Times Law Awards 2019: David Gauke speech

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I am delighted to be here tonight as we recognise and reward the writing abilities of a new generation of legal thinkers.

It has become a tradition for the Lord Chancellor to be on the judging panel for this competition. But such has been the longevity of those in this post in recent years that I am the first Lord Chancellor for some time to have the honour of judging the competition 2 years in a row.

Last year I was struck both by the quality of the essays and might I add how enjoyable it was to take a break from the day to day issues facing the government to participate in the judging.

So, imagine my delight when I learnt that this year’s essay question focused on Brexit – whether leaving Europe is a threat or an opportunity for the legal profession. I was relieved, however that the quality of the essays continued to be very high.

So high was the quality of the answers that I wonder whether I could convince the entrants to consider taking jobs at the Department for Exiting the European Union.

There was a real variety in the answers, a lot of original thought, and some creative arguments. Some were positively enthusiastic about the potential opportunities that lay ahead in Brexit for lawyers and legal London.

Others made the case for cautious optimism. Others focused on the risks – and there are real risks – if we get this wrong.

One common feature of the essays was an acceptance that, the implications for legal services of Brexit depend on how the UK reacts to it – what we do next in response to our changing position in the world.

Our justice system is one that is envied across the globe. So much so that the world looks to us to be their counsel and courtroom. Brexit should not change that. And in fact, the reason our system maintains that reputation is because of its ability to adapt and evolve; to react as the world changes.

English Law, legal services and UK courts give businesses around the world the certainty, clarity and flexibility they require. A small window into its wider value is that we know English Law is used in 40% of all global corporate arbitrations.

If we want to carry on building on that success and continue to be a global, outward looking nation then we must carry on embracing change. That’s what will enable us to seize every opportunity associated with Brexit and remain a competitive and attractive legal centre internationally.

One essay in particular made reference to Britain’s LawTech sector as one factor that gives us an edge to seek new opportunities in Brexit.

I couldn’t agree more.

As we all know, LawTech is changing the way the law is done. Functions that were previously carried out by legal professionals are now becoming automated. Consumers increasingly expect not just to be able to access services virtually and digitally but to see technology embedded in service delivery.

I understand that some are even refusing to pay for junior associates’ time – expecting firms to use technology to deliver functions they would have previously carried out.

Around the world LawTech is a fledgling sector but in the UK it is already flourishing and the government is determined to support that. We want to create an environment that fosters innovation and allows LawTech to thrive.

That’s why we created the LawTech Delivery panel – so that experts from the legal sector could identify both barriers and catalysts to growth and support the UK to become a LawTech centre of excellence.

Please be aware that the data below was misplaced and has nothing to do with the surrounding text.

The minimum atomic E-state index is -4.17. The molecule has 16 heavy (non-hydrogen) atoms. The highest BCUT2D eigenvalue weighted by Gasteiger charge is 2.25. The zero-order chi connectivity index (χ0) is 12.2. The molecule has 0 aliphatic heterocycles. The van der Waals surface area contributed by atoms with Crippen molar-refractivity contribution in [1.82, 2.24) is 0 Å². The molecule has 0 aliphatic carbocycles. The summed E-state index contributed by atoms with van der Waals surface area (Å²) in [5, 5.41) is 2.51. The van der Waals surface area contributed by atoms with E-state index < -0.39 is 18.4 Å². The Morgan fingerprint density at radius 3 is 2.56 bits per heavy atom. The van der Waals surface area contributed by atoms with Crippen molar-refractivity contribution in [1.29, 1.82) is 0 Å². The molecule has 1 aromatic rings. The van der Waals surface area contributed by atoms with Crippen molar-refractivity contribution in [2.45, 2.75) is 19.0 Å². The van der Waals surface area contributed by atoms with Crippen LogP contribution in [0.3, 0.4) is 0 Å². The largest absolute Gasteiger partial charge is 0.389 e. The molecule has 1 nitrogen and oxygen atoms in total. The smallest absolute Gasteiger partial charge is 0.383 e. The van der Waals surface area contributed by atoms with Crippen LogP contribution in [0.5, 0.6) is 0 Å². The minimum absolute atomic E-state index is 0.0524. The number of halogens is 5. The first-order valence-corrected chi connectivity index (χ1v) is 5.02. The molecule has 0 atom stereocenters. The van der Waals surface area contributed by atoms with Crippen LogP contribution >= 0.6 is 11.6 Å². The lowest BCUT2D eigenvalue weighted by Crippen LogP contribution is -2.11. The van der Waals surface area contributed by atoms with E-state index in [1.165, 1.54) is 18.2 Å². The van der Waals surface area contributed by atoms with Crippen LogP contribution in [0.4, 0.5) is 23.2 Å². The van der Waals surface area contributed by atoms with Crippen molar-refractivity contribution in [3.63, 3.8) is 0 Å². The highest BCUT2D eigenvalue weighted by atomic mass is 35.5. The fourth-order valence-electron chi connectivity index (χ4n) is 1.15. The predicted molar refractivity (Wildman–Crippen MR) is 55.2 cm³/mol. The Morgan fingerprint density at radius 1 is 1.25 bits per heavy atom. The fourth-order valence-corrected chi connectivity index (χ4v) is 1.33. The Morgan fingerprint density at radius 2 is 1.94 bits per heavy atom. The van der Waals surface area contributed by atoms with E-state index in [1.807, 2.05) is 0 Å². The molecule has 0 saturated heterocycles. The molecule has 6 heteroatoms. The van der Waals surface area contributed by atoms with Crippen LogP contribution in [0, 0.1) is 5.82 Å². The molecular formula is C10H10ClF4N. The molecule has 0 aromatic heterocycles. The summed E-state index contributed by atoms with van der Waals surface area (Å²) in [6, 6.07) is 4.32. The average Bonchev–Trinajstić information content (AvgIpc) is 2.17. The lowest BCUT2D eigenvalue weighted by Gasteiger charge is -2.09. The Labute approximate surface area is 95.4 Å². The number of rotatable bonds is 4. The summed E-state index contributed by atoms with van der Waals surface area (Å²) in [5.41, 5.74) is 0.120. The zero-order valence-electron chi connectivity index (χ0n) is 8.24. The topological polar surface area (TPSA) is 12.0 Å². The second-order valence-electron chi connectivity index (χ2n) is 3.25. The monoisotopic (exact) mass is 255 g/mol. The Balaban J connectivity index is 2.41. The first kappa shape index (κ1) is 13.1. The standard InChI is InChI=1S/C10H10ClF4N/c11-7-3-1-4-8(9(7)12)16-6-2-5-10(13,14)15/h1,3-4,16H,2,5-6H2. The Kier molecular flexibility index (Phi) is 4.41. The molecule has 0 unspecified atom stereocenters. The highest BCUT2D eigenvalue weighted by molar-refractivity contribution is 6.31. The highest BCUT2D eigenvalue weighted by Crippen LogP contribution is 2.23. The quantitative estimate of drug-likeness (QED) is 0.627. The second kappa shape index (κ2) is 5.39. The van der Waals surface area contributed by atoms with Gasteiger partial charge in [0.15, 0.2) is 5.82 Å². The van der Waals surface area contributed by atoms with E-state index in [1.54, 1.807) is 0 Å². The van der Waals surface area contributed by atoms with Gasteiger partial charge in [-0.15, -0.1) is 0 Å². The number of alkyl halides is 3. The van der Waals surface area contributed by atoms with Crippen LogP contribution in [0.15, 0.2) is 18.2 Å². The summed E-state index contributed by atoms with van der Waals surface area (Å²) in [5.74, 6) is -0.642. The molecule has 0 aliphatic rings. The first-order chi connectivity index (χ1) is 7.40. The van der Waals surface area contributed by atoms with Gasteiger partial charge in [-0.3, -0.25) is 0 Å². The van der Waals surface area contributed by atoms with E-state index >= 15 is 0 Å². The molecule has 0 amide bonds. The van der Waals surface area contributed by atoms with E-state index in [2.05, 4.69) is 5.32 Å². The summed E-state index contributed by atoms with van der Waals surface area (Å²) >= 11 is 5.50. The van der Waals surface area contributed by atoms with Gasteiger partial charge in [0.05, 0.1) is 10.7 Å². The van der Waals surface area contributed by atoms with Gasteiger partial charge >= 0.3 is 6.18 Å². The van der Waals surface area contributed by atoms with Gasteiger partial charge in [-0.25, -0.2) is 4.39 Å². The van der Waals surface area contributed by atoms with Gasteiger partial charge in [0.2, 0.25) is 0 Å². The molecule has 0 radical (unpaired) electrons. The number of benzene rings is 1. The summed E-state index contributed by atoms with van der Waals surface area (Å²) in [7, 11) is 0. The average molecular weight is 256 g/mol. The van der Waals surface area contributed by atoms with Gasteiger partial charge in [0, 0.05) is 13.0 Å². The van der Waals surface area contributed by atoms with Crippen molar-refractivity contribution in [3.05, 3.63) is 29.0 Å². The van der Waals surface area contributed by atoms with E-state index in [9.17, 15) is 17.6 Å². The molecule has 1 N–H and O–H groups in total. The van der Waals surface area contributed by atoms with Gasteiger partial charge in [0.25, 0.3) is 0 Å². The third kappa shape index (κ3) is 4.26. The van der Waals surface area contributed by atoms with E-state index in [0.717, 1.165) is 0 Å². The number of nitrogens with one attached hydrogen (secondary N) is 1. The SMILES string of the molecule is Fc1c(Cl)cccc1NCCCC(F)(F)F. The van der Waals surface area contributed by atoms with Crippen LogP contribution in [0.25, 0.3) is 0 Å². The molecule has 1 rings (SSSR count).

Other essays in this competition pointed to the robustness of the English legal system.

It is undoubtedly true that our legal services sector is in good shape, with an annual contribution to the economy of around £25 billion and a trade surplus that has doubled over the past decade to £4 billion in 2016.

The government continues to work with the sector to understand how we can best support that success and we are utilising our international relationships to help the sector to grow overseas – securing and improving its international market share.

We have been clear that our future relationship with the EU should preserve the mutual benefits and stability of our uniquely integrated markets and protect consumers and businesses across the UK. That must include a new economic and regulatory partnership that strikes a balance between stable and predictable access to each other’s markets and autonomy over regulatory decisions through domestic equivalence processes.

We will continue to work with the EU to improve our domestic market access frameworks to the greatest economic benefit and keep our equivalence frameworks under review.

Ultimately, our flexible common law system, world leading judiciary and support for the growth and adoption of LawTech in the legal services market will ensure we continue to be a world leading legal centre through Brexit and beyond.

I only wish I could have said all that with the same elegance employed by the legal scholars we are honouring this evening. The essays they entered into this competition all made well-conceived, interesting arguments that were a real pleasure to read. I am certain that all those who entered have very bright futures ahead of them.

Our runners up this year are:

  • William Beddows
  • Sam Dayan
  • Elijah Bossa

In third place:

  • Alexander Shaw

And in second place:

  • Nyasha Weinberg

Congratulations to all!

Our winner this year made the argument that disentangling ourselves from the European Union represents an opportunity to underpin the Rule of Law, improve on legal clarity and improve access to justice.

What’s clear is that this bright young man will have no problem whatsoever accessing career opportunities in the law.

Please join me in congratulating George Croft.

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